“in examining photographic pictures of a certain degree of perfection, the use of a large lens is recommended, such as elderly persons frequently employ in reading. This magnifies the objects two or three times, and often discloses a multitude of minute details, which were previously unobserved and unsuspected. It frequently happens, moreover—and this is one of the charms of photography—that the operator himself discovers on examination, perhaps long afterwards, that he has depicted many things he had no notion of at the time. Sometimes inscriptions and dates are found upon the buildings, or printed placards most irrelevant, are discovered upon their walls.”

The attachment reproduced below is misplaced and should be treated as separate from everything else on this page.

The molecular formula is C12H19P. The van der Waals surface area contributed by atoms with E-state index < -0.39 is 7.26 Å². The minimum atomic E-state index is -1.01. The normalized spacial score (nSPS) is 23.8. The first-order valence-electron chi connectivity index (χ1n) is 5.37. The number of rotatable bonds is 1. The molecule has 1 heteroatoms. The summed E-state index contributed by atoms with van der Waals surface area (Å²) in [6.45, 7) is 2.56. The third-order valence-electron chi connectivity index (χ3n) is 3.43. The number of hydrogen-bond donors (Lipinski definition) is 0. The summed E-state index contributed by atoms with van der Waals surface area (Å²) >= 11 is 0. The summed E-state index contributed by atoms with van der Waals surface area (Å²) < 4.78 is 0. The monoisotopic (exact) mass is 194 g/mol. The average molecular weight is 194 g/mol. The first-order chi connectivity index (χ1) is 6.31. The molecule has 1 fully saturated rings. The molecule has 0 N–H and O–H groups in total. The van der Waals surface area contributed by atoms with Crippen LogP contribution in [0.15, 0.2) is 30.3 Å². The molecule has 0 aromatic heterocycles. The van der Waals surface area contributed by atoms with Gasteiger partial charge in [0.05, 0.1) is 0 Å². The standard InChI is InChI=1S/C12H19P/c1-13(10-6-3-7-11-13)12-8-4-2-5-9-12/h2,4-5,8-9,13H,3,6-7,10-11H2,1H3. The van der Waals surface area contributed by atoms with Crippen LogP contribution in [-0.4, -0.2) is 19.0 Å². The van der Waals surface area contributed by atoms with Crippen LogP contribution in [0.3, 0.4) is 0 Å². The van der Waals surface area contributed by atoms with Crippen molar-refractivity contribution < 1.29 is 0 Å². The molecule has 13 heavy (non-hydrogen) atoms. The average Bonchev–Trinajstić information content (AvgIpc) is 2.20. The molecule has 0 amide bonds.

It is the printed placards secured to the wood fencing surrounding the monument to Admiral Horatio Nelson, who died during his great victory at Trafalgar, that enable us to date this image precisely. Among the various playbills and railway holiday timetables is an advertisement for the Theater Royal Lyceum. Having rescued its name for its creditors, it was opening its new season with Open Sesame on Easter Monday, April 8, 1844. Talbot was in London the week before meeting with a colleague, the daguerreotypist Antoine Claudet, and he must have taken this photograph during that period.
Larry Schaaf, William Henry Fox Talbot, In Focus: Photographs from the J. Paul Getty Museum (Los Angeles: Getty Publications, 2002), 82. ©2002 J. Paul Getty Trust.